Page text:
1987: 7 World Trade Center, owned by Silverstein Properties opens. (Larry Silverstein at right.)

1988: The World Financial Center is completed, encompassing more than 8.4 million sq. ft. of office space.

1993: The World Trade Center is the target of its first terrorist act when a car bomb explodes in the basement parking lot.

Late 1980s-mid 1990s: The World Trade Center Mall shifts its tenancy away from services and conveniences and toward national retailers.

July 2001: Silverstein Properties purchases the World Trade Center leasehold for $3.2 billion.

Sept. 11, 2001: The Twin Towers collapse following terrorist attack; World Trade Center buildings 3-7 also are destroyed. City officials say 2,823 lives were lost.

April 9, 2002: The Lower Manhattan Development Corp. releases “Principles and Preliminary Blueprint for the Future of Lower Manhattan” to guide the master planning process.

May 30, 2002: Mayor Michael Bloomberg formally ends recovery efforts at Ground Zero.

July 15, 2002: The Port Authority of New York and New Jersey unveils six master plans for redeveloping the World Trade Center site. The schemes are immediately criticized by citizens and the media as unimaginative and too dominated by commercial space.

July 20, 2002: The Civic Alliance to Rebuild Downtown New York holds “Listening to the City” a 5,000-person public forum to discuss redeveloping Lower Manhattan and creating a memorial to Sept. 11.

September 2002: The Lower Manhattan Development Corp. and the Port Authority plan to narrow six master plans down to three.

Sept. 3, 2002: A trial begins to determine whether insurers will compensate Larry Silverstein for one or two terrorist attacks on the World Trade Center.

Sept. 11, 2002: The World Financial Center's Winter Garden, a glass-enclosed public atrium that was partially destroyed by the terrorist attacks, will reopen.

Dec. 1, 2002: The Lower Manhattan Development Corp. and the Port Authority will choose a final master plan to redevelop the World Trade Center site and Lower Manhattan.

BY THE NUMBERS: Downtown vs. Midtown

At $39.49 per sq. ft., office space in Midtown Manhattan cost approximately 20% more per sq. ft. than Downtown Manhattan's $31.61 per sq. ft. in second-quarter 2002. It is interesting to note that the Downtown vacancy rate increased after Sept. 11 despite the loss of approximately 13 million sq. ft., according to CoStar Group. Researchers say that the convergence of several factors, including the ripple effect of the dot-com bust and the psychological impact of the terrorist attacks on tenants, are the primary reasons for the increased vacancy.

The Lure of Reduced Rent

Ambitious redevelopment projects may be a decade away. Today, tenants are heading downtown for the savings.

The redeveloped World Trade Center site may be the best bet for sparking a downtown renaissance. But that won't happen for years, perhaps a decade. In the near term, however, there's another potential catalyst: really cheap rent.

For a lot of businesses, news of a federal rent subsidy and other inducements is enough. “[Tenants] are willing to put up with the lack of transportation and 24/7 environment in exchange for what amounts to very compelling economics,” says Doug Winschall, senior vice president for the eastern region of Trizec Properties, a New York-based REIT that owns One New York Plaza and 110 Williams Street.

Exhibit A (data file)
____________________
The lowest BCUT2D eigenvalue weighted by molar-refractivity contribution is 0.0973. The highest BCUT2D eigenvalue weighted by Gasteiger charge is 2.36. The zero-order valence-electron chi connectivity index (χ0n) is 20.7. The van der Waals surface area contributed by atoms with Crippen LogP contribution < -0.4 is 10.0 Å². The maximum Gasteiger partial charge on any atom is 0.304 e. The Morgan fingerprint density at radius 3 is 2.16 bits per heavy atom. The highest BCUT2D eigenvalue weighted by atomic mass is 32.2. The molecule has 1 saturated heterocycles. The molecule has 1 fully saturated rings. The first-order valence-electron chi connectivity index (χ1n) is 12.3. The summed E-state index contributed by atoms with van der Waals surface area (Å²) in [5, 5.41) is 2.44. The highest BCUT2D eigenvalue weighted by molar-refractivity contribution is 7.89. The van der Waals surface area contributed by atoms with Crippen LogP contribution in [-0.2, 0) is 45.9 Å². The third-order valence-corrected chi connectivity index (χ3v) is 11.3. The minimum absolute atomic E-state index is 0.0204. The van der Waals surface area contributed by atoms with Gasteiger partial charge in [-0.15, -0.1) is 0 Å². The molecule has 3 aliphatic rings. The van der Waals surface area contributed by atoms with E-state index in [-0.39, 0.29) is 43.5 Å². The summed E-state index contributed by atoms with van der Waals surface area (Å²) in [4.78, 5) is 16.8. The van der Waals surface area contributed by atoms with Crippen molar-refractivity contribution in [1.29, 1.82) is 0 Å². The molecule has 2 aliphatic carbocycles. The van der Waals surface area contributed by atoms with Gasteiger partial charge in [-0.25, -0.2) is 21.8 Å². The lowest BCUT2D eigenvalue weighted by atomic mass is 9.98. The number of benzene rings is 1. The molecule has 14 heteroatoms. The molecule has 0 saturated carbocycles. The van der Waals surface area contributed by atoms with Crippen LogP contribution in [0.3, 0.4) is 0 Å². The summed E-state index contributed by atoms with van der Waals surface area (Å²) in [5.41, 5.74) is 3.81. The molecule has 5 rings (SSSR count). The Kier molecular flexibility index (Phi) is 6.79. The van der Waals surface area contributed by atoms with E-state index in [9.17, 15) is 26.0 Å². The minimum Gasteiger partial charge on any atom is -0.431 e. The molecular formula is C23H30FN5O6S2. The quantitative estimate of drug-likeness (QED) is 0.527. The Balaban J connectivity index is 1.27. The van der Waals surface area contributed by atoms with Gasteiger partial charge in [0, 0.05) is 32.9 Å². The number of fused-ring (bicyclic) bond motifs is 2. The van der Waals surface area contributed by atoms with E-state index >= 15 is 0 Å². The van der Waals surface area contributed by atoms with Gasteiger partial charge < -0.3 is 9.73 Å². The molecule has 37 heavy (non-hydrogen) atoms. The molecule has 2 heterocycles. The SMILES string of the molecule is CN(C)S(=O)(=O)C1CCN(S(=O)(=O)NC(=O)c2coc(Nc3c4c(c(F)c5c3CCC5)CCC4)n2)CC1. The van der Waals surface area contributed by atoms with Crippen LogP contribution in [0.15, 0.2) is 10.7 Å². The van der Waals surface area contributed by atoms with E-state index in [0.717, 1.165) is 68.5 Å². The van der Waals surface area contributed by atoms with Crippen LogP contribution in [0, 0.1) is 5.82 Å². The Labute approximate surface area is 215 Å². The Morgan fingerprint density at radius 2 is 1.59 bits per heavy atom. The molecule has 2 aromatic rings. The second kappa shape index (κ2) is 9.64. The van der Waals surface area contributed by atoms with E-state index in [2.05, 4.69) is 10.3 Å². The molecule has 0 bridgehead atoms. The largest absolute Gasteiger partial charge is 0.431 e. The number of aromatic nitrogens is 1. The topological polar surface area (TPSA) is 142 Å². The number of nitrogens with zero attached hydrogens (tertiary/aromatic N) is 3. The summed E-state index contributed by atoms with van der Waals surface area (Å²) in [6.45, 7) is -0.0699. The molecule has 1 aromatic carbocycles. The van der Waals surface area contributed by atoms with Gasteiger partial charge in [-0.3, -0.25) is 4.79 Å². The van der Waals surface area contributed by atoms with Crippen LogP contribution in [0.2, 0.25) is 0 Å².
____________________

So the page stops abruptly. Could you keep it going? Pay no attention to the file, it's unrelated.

According to Insignia/ESG, the average asking rent Downtown was $38.25 per sq. ft., compared with $59.14 per sq. ft. in Midtown during the first quarter of 2002. Factor in incentives in the form of rent subsidies of $4 to $12 per sq. ft., and the advantage is clear: it's nearly $30 per sq. ft. cheaper to locate Downtown.

“That's basically half-price,” says Ric Clark, president and CEO of New York-based REIT Brookfield Properties Corp., which owns four buildings valued at $3 billion that circle the World Trade Center site. Clark adds that it is “the biggest gap in rental rates between Midtown and Downtown that I've ever seen.”

There are also business assistance programs, grants to attract small businesses and funds for job creation and retention. So far, a total of $686 million has been made available, and grants totaling $291.6 million have been awarded, according to a report published by the New York City Independent Budget Office (IBO).

The bulk of the aid has gone to the almost 12,000 small businesses located south of 14th Street, which received a total of $224.8 million through mid-June. But the largest single Job Creation and Retention grant — offered to companies with more than 200 employees to entice them to stay Downtown — went to American Express, which received $25 million, despite the fact that it had already pledged to remain in Lower Manhattan.

According to Insignia/ESG, small and mid-size leases continue to account for the bulk of activity Downtown, such as 53,000 sq. ft. that was renewed by CAP Gemini Ernst & Young at 55 Broad St.

Bruce Surry, an executive managing director at Insignia/ESG, predicts that larger tenants will start taking space in the next few months. “We're going to see several significant lease transactions take place, ranging from 300,000 sq. ft. to 700,000 sq. ft,” he says. “We'll see leases from large law firms, financial services firms and insurance companies.”
— Amanda May